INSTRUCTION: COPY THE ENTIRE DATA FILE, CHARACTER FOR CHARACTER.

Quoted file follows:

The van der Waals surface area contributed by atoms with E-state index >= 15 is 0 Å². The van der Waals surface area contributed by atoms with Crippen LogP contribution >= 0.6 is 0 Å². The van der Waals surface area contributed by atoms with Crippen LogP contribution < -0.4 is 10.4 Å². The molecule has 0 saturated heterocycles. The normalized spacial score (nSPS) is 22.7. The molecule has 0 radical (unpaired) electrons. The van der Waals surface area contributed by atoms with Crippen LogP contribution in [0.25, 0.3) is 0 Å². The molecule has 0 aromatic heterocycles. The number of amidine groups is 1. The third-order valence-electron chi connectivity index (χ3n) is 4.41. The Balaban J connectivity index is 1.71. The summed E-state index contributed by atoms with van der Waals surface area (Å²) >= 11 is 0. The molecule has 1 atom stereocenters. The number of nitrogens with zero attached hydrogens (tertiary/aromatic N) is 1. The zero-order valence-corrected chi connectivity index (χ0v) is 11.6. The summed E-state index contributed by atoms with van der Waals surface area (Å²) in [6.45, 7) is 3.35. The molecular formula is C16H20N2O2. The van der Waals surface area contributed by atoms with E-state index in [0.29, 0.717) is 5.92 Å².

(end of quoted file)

The van der Waals surface area contributed by atoms with E-state index >= 15 is 0 Å². The van der Waals surface area contributed by atoms with Crippen LogP contribution >= 0.6 is 0 Å². The van der Waals surface area contributed by atoms with Crippen LogP contribution < -0.4 is 10.4 Å². The molecule has 0 saturated heterocycles. The normalized spacial score (nSPS) is 22.7. The molecule has 0 radical (unpaired) electrons. The van der Waals surface area contributed by atoms with Crippen LogP contribution in [0.25, 0.3) is 0 Å². The molecule has 0 aromatic heterocycles. The number of amidine groups is 1. The third-order valence-electron chi connectivity index (χ3n) is 4.41. The Balaban J connectivity index is 1.71. The summed E-state index contributed by atoms with van der Waals surface area (Å²) >= 11 is 0. The molecule has 1 atom stereocenters. The number of nitrogens with zero attached hydrogens (tertiary/aromatic N) is 1. The zero-order valence-corrected chi connectivity index (χ0v) is 11.6. The summed E-state index contributed by atoms with van der Waals surface area (Å²) in [6.45, 7) is 3.35. The molecular formula is C16H20N2O2. The van der Waals surface area contributed by atoms with E-state index in [0.29, 0.717) is 5.92 Å².